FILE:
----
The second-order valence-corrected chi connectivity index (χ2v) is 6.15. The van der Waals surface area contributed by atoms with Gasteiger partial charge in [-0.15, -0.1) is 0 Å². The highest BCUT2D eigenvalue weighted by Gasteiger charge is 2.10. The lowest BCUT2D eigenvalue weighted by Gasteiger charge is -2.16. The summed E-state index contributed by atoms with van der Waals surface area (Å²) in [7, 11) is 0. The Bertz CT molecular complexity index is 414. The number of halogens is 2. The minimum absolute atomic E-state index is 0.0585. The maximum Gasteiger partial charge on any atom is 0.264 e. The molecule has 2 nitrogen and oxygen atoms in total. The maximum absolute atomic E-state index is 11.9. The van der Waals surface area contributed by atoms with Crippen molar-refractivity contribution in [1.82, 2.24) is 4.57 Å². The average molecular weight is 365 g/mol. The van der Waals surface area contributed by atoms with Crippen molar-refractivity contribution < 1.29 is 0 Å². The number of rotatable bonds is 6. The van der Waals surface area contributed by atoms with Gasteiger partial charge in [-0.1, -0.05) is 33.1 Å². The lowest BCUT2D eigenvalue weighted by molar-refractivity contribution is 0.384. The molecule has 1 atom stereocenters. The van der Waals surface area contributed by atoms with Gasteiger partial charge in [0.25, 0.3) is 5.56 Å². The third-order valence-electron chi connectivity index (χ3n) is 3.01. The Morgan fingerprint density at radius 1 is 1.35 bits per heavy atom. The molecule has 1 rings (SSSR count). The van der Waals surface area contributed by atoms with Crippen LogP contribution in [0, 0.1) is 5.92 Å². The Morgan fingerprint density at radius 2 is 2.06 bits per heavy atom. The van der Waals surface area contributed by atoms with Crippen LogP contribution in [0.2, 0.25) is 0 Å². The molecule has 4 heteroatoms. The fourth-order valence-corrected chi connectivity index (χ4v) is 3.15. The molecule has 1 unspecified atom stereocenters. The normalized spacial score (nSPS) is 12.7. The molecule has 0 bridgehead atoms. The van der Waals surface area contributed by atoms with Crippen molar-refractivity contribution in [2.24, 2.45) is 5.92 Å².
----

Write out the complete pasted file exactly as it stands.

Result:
The second-order valence-corrected chi connectivity index (χ2v) is 6.15. The van der Waals surface area contributed by atoms with Gasteiger partial charge in [-0.15, -0.1) is 0 Å². The highest BCUT2D eigenvalue weighted by Gasteiger charge is 2.10. The lowest BCUT2D eigenvalue weighted by Gasteiger charge is -2.16. The summed E-state index contributed by atoms with van der Waals surface area (Å²) in [7, 11) is 0. The Bertz CT molecular complexity index is 414. The number of halogens is 2. The minimum absolute atomic E-state index is 0.0585. The maximum Gasteiger partial charge on any atom is 0.264 e. The molecule has 2 nitrogen and oxygen atoms in total. The maximum absolute atomic E-state index is 11.9. The van der Waals surface area contributed by atoms with Crippen molar-refractivity contribution in [1.82, 2.24) is 4.57 Å². The average molecular weight is 365 g/mol. The van der Waals surface area contributed by atoms with Crippen molar-refractivity contribution < 1.29 is 0 Å². The number of rotatable bonds is 6. The van der Waals surface area contributed by atoms with Gasteiger partial charge in [-0.1, -0.05) is 33.1 Å². The lowest BCUT2D eigenvalue weighted by molar-refractivity contribution is 0.384. The molecule has 1 atom stereocenters. The van der Waals surface area contributed by atoms with Gasteiger partial charge in [0.25, 0.3) is 5.56 Å². The third-order valence-electron chi connectivity index (χ3n) is 3.01. The Morgan fingerprint density at radius 1 is 1.35 bits per heavy atom. The molecule has 1 rings (SSSR count). The van der Waals surface area contributed by atoms with Crippen LogP contribution in [0, 0.1) is 5.92 Å². The Morgan fingerprint density at radius 2 is 2.06 bits per heavy atom. The van der Waals surface area contributed by atoms with Crippen LogP contribution in [0.2, 0.25) is 0 Å². The molecule has 4 heteroatoms. The fourth-order valence-corrected chi connectivity index (χ4v) is 3.15. The molecule has 1 unspecified atom stereocenters. The normalized spacial score (nSPS) is 12.7. The molecule has 0 bridgehead atoms. The van der Waals surface area contributed by atoms with Crippen molar-refractivity contribution in [2.24, 2.45) is 5.92 Å².